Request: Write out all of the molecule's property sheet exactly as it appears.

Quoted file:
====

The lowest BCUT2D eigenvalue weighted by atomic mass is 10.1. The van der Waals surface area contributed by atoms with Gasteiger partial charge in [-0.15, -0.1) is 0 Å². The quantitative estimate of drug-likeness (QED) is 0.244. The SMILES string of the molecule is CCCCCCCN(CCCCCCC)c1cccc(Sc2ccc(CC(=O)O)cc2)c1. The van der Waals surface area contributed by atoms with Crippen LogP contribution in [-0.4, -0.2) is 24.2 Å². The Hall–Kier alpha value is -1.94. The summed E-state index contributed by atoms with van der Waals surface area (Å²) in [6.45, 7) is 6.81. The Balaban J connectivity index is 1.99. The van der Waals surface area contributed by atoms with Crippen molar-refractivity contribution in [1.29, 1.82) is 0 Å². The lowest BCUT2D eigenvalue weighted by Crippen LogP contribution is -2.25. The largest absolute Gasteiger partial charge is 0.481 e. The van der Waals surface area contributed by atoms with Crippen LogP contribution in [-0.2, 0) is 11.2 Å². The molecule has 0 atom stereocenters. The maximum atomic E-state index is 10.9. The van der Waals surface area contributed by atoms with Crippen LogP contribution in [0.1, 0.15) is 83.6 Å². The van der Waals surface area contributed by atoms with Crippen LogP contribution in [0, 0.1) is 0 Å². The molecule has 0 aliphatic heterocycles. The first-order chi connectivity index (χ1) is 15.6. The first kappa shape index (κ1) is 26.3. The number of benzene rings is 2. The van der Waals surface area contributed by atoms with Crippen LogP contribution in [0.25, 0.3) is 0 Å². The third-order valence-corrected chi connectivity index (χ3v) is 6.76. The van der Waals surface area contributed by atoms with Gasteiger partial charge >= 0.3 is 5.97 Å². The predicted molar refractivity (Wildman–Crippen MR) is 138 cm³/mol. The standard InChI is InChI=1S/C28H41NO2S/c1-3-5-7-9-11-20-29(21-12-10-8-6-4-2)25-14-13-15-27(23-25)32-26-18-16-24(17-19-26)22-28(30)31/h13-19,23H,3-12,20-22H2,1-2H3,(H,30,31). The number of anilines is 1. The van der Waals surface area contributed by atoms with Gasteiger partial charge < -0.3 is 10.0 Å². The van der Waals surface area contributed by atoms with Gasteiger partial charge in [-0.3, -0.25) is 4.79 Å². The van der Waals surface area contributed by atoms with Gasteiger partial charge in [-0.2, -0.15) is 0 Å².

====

The lowest BCUT2D eigenvalue weighted by atomic mass is 10.1. The van der Waals surface area contributed by atoms with Gasteiger partial charge in [-0.15, -0.1) is 0 Å². The quantitative estimate of drug-likeness (QED) is 0.244. The SMILES string of the molecule is CCCCCCCN(CCCCCCC)c1cccc(Sc2ccc(CC(=O)O)cc2)c1. The van der Waals surface area contributed by atoms with Crippen LogP contribution in [-0.4, -0.2) is 24.2 Å². The Hall–Kier alpha value is -1.94. The summed E-state index contributed by atoms with van der Waals surface area (Å²) in [6.45, 7) is 6.81. The Balaban J connectivity index is 1.99. The van der Waals surface area contributed by atoms with Crippen molar-refractivity contribution in [1.29, 1.82) is 0 Å². The lowest BCUT2D eigenvalue weighted by Crippen LogP contribution is -2.25. The largest absolute Gasteiger partial charge is 0.481 e. The van der Waals surface area contributed by atoms with Crippen LogP contribution in [-0.2, 0) is 11.2 Å². The molecule has 0 atom stereocenters. The maximum atomic E-state index is 10.9. The van der Waals surface area contributed by atoms with Crippen LogP contribution in [0.1, 0.15) is 83.6 Å². The van der Waals surface area contributed by atoms with Crippen LogP contribution in [0, 0.1) is 0 Å². The molecule has 0 aliphatic heterocycles. The first-order chi connectivity index (χ1) is 15.6. The first kappa shape index (κ1) is 26.3. The number of benzene rings is 2. The van der Waals surface area contributed by atoms with Crippen LogP contribution in [0.25, 0.3) is 0 Å². The third-order valence-corrected chi connectivity index (χ3v) is 6.76. The van der Waals surface area contributed by atoms with Gasteiger partial charge >= 0.3 is 5.97 Å². The predicted molar refractivity (Wildman–Crippen MR) is 138 cm³/mol. The standard InChI is InChI=1S/C28H41NO2S/c1-3-5-7-9-11-20-29(21-12-10-8-6-4-2)25-14-13-15-27(23-25)32-26-18-16-24(17-19-26)22-28(30)31/h13-19,23H,3-12,20-22H2,1-2H3,(H,30,31). The number of anilines is 1. The van der Waals surface area contributed by atoms with Gasteiger partial charge < -0.3 is 10.0 Å². The van der Waals surface area contributed by atoms with Gasteiger partial charge in [-0.3, -0.25) is 4.79 Å². The van der Waals surface area contributed by atoms with Gasteiger partial charge in [-0.2, -0.15) is 0 Å².